• Timothy Lewis

Caring For Our Seniors

Whether you are 30, 40, or 50 something, caring for seniors is in your future and sooner than we think.


According to the U.S. Census Bureau, seniors (65+) will outnumber children (under 18) by 2035, and by 2040, the number of seniors in the U.S. will increase by 46%. Caring for seniors oftentimes happens suddenly and is life changing. Many of you can relate to my story. I am the caregiver for my 97-year-old mother – Amen! Two years ago, she broke her hip in a fall. She is still in good health, and I often joke that she has the blood pressure of an Olympic athlete. As Mom’s caregiver, I’ve had to bird-dog (i.e., doggedly investigate) the hodgepodge of for-profit and not-for-profit agencies and services available to support senior healthcare concerns. Here is what I’ve learned about the gaps in what is not available (locally) for senior care. 1. Navigating the Medicare nightmare! Medicare rules, regulations, and bureaucratic mumbo jumbo is complicated, frustrating, and contentious. Here we have two gaps: First is the gap in low-cost, affordable healthcare services available in rural areas, and second is the cost of healthcare for our elderly who are most often on a fixed income. 2. Medicaid provides many medical services (both for-profit and not-for-profit) that help the elderly, if you’re eligible. 3. A one-stop omnibus person is needed to help seniors and caregivers navigate a menagerie of services, including coordinating my mother’s emergency surgery, personal healthcare provider, three rehab facility stays, in-home OT and PT therapy, home health aides, insurance company gatekeepers, and friends and family to sit with Mom when I had to leave the house. I’ve also come across other gaps in how we care for our seniors. Here are a few: • It’s next to impossible to find a contractor to build a wheelchair ramp to code. • There is a real need for home repair services for disadvantaged seniors. • Mobile barbering and beauty services for home-bound seniors is a wonderful way for them to maintain dignity and feel good about themselves. • A true public/private/community (e.g., faith-based) partnership could service our most vulnerable seniors.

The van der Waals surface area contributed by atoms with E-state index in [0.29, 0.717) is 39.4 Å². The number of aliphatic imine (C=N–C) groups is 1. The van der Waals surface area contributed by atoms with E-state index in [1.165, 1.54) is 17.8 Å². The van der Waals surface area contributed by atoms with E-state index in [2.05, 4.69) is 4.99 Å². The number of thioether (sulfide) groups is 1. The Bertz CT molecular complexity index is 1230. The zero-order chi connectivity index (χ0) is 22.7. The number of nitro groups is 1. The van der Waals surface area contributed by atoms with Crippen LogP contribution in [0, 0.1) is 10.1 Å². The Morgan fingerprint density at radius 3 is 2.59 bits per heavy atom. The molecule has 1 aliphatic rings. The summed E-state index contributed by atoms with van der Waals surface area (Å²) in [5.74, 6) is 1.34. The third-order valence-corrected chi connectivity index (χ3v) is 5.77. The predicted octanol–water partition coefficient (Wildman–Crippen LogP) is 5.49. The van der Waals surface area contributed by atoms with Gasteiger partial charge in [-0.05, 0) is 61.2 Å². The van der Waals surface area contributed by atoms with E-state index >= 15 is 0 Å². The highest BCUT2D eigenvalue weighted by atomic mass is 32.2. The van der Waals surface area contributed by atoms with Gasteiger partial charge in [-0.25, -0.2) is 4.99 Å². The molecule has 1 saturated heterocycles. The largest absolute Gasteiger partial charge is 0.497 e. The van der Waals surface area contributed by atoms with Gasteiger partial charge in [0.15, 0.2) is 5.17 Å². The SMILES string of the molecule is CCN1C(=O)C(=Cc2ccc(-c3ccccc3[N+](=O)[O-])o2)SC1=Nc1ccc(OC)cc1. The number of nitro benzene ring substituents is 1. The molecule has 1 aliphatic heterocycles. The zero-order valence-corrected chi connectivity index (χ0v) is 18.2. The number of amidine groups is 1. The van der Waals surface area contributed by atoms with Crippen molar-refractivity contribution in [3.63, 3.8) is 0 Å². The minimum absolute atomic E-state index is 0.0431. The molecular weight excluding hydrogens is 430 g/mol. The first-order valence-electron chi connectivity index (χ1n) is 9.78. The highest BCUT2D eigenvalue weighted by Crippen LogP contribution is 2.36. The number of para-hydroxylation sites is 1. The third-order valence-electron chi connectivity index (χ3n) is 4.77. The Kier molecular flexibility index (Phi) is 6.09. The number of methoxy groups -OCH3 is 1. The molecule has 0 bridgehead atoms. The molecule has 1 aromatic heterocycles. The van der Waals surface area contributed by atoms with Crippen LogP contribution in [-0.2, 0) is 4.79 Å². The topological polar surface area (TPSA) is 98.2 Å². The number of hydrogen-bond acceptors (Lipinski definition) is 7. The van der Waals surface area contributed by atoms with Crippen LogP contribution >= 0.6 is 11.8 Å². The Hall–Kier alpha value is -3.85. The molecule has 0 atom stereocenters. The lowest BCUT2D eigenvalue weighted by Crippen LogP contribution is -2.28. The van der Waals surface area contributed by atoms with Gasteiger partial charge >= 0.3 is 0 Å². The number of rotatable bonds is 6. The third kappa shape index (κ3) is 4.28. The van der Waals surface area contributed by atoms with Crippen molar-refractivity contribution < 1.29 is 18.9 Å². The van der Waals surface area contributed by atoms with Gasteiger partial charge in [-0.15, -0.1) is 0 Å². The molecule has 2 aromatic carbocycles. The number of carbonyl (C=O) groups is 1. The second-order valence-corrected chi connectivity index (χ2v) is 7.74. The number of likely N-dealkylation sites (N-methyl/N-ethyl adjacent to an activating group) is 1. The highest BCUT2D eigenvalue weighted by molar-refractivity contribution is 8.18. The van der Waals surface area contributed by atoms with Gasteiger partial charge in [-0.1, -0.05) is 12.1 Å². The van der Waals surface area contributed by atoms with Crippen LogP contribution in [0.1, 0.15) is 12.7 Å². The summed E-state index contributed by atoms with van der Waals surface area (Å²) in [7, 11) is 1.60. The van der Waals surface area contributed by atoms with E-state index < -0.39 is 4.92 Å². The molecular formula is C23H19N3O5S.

In the meantime, check out the following organizations for advice on caring for you senior adult: • The S.C. Department on Aging (SCDOA) (www.aging.sc.gov). • Dorchester Seniors, Inc. (DSI) (DorchesterSeniors.com). • Get Care SC providing help finding assisted living, transportation, financial assistance, or other services for seniors (www.GetCareSC.com). In closing, I’d like to also thank the many passionate and dedicated healthcare professionals, administrators, and volunteers who service and care for seniors throughout the county. It is because of you that my mother continues to recover.

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